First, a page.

BY KARISSA MILLER
The Iredell County Board of Commissioners gathered at the Ag Extension Office last week for a two-day planning retreat to discuss the county’s priorities and challenges as the 2021-22 budget season approaches.
Here are some of the topics discussed during and after the meeting:
Current Fiscal Year
Finance Director Deb Cheek gave a presentation highlighting the current fiscal year, which ends in June.
• The county has collected 61.83 percent of budgeted general fund revenues.
• The largest amount was $135,179,859 in property taxes, which is approximately 94 percent. Last fiscal year the total was $127,784, 449.
• The bulk of the CARES Act funds have been put into a special fund. The county has received approximately $917,000 in CARES funding.
• Unemployment for Iredell County was 5.8 percent in December and 3.8 percent in January 2021.
“As Chairman Mallory said, ‘The crystal ball is pretty cloudy and cracked right now,’” Cheek said.
Cheek shared the economic forecast by John Connaughton during her presentation.
“This year everybody is really quiet and it was difficult to find much of (an economic) prediction,” she said.
Some of the highlights include:
• Factors that will affect a recovery are the availability of the COVID-19 vaccine and the willingness of citizens to take the vaccine.
• Fuel prices are an early indicator of inflation. Inflation is predicted to be 4.5 percent. Recently, gas prices have jumped from $2.10 to $2.48 per gallon.
Cheek is anticipating a rise in fuel and utilities costs next fiscal year.
County Manager Outlines Challenges
County Manager Beth Jones said the uncertainty of COVID-19 pandemic and the potential impact it could have on the county make budget planning difficult.
“Right now, with the CARES Act funds we’ve gotten, it’s helped with our COVID-19 expenses, such as the vaccine clinics, mass testing, additional PPE, sanitizing facilities and things like that,” Jones explained.
“But also it makes it difficult to plan ahead because we don’t know what the future horizon is going to look like and what impact that’s going to have on the economy.”
Jones said that the county anticipates a dip in sales tax revenues because eventually stimulus checks will stop. Sales tax revenue is the second largest source of revenue for the county, comprising 17 percent of budgeted revenue.
“Our sales tax revenues were much higher than we anticipated (during the shutdown last spring). It didn’t (decrease) because of the stimulus checks that were coming in,” Jones explained.
On the positive side, there are still a lot of building permits and building activity. The county issued 1,960 housing unit permits in 2020 and 1,645 for 2019, according to the Planning Department.
Jones presented the initial department requests for 28 full-time positions and 13 reclassification position requests. The total cost if all requests are approved would be approximately $1.7 million.
The bulk of the new position requests are from Public Safety:
• 9 positions from the Sherriff’s Office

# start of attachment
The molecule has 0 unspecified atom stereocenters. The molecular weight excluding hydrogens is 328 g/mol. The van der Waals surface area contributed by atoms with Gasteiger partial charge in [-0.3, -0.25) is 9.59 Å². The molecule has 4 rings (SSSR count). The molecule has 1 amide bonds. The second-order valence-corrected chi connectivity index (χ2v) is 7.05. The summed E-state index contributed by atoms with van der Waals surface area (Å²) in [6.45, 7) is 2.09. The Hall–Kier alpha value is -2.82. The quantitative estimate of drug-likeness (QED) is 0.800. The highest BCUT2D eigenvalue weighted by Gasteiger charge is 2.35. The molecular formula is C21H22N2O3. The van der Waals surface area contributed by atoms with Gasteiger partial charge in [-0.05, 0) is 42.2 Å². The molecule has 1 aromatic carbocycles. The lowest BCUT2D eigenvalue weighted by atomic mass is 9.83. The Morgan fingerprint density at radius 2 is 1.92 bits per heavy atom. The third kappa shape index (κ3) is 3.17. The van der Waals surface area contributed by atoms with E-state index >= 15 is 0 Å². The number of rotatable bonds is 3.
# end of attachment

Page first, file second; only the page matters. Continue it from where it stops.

• 2 positions for jail,
• 2 ECOM positions,
• 3 EMS positions,
• 1 position for Fire Marshal,
• 1 position for Emergency Management, and
• 1 for Animal Services.
Jones mentioned that the Sheriff’s Office is requesting seven school resource officer positions alongside equipment and vehicles for Iredell-Statesville Schools. The board discussed in great length the SRO positions.
The ballpark cost of adding seven new school resource officers is more than $850,000 and Iredell-Statesville Schools was recently awarded a grant that will cover $233,300 of that amount.
Jones said that she and the budget team will vet each position request by analyzing and ranking each one. She also pointed out that the discussions with the commissioners will help determine which positions will get cut.
“That’s why this retreat is so important. I need to have a good solid direction and know what the board’s priorities are. It gives me direction and it gives me good guidelines,” she explained.
Capital Improvement Budget
The board also reviewed a list of capital improvement and facility improvement projects during their retreat.
The projects ranged from additional parking space at the judicial building to an expansion of kennel space, intake and adoption area at Animal Services. One of the ongoing projects for the county is working to make all county facilities ADA accessible.
Another project on the commissioners’ radar is modifying the mechanical system with an air purification system for the library. The estimated cost of this project is $440,000.
It would also generate a savings on energy and balance out the air exchange, officials stated.
The county has received word that another round of CARES funding may be available. If the county does receive additional CARES funding, there is a possibility it could be used to fund this project.
The Budget Process
Each year, state law requires county budgets to be balanced, meaning revenues and expenditures must equal.
As the official budget officer, the county manager will formally present the proposed budget to the board of commissioners in May.
In the meantime, Jones may or may not opt to conduct future budget work sessions to review expenditure requests and other items in greater detail.
Ultimately, the county commissioners have the final say in what budget recommendations are approved. The proposed budget and budget message must be submitted by June 1. The budget ordinance must be adopted by July 1.